• Ribosomes produce proteins – they can be found in the endoplasmic reticulum or freely floating
  • Animal cells have lysosomes for digestion, centrosomes to help with cell division and sometimes flagella to help with movement – none of these three organelles are found in plant cells
  • The cells of animals lack cell walls, chloroplasts and vacuoles which are all found in plant cells
  • Different types of specialized cells are found in different tissues and have features relative to their function e.g. nerve cells have axons and dendrites to send and receive messages.

Last edited: 30 August 2020

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Contractile Vacuoles in Microorganisms

A contractile vacuole (CV) is an organelle, or sub-cellular structure, that is involved in osmoregulation and waste removal. Previously, a CV was known as a pulsatile or pulsating vacuole. CVs should not be confused with vacuoles which store food or water. A CV is found predominantly in protists and in unicellular algae. In freshwater environments, the concentration of solutes inside the cell is higher than outside the cell. Under these conditions, water flows from the environment into the cell by osmosis. Thus, the CV acts as a protective mechanism against cellular expansion (and possibly explosion) from too much water it expels excess water from the cell by contracting. However, not all species that possess a CV are freshwater organisms some marine and soil microorganisms also have a CV. The CV is predominant in species that do not have a cell wall, but there are exceptions. Through the process of evolution, the CV was mostly eliminated in multicellular organisms however it still exists in the unicellular stage of several multicellular fungi and in several types of cells in sponges, including amoebocytes, pinacocytes, and choanocytes.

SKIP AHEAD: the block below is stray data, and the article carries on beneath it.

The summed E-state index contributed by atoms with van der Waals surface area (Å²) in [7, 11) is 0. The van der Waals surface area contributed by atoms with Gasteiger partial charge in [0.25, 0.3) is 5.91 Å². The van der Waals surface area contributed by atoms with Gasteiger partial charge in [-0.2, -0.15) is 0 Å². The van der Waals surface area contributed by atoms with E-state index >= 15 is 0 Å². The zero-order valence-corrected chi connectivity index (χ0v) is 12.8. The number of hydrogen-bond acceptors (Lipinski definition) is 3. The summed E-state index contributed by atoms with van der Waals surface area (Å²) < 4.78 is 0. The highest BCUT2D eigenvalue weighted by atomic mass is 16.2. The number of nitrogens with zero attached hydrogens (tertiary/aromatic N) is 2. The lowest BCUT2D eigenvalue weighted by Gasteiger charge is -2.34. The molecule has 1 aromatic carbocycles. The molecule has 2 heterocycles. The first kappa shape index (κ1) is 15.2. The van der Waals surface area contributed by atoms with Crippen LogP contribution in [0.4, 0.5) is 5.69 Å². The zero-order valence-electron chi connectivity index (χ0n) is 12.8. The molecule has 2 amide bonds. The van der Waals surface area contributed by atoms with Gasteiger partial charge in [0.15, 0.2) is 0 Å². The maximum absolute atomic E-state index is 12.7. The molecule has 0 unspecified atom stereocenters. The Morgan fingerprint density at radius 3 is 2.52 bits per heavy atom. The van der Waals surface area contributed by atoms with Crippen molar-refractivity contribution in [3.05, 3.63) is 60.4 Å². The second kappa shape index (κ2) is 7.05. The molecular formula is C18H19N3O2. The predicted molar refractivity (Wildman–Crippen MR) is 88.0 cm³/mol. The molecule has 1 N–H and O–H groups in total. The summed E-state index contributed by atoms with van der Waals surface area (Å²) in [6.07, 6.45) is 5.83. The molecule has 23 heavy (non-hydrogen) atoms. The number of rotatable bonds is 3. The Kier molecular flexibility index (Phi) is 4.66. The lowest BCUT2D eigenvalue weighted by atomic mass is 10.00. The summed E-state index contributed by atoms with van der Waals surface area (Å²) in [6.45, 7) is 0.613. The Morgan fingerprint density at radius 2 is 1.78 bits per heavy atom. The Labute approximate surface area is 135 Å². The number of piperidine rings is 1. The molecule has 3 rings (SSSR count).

Figure (PageIndex<1>): Contractile vacuole of Euglena: Structure of Euglena: 1 &ndash Flagellum 2 &ndash Eye spot / Pigment spot / Stigma 3 &ndash Photoreceptor 4 &ndash Short second flagellum 5 &ndash Reservoir 6 &ndash Basal body 7 &ndash Contractile vacuole 8 &ndash Paramylon granule 9 &ndash Chloroplasts 10 &ndash Nucleus 11 &ndash Nucleolus 12 &ndash Pellicle

The CV&rsquos phases of collecting water (expansion) and expelling water (contraction) are periodical. One cycle takes several seconds, depending on the species and the environment&rsquos osmolarity. The stage in which water flows into the CV is called diastole. The contraction of the CV and the expulsion of water from the cell is called systole. Water always flows from outside the cell into the cytoplasm and only then from the cytoplasm into the CV. Species that possess a CV always use it, even in very hypertonic (high concentration of solutes) environments, since the cell tends to adjust its cytoplasm to become even more hyperosmotic (hypertonic) than the environment. The amount of water expelled from the cell and the rate of contraction are related to the osmolarity of the environment. In hyperosmotic environments, less water will be expelled and the contraction cycle will be longer.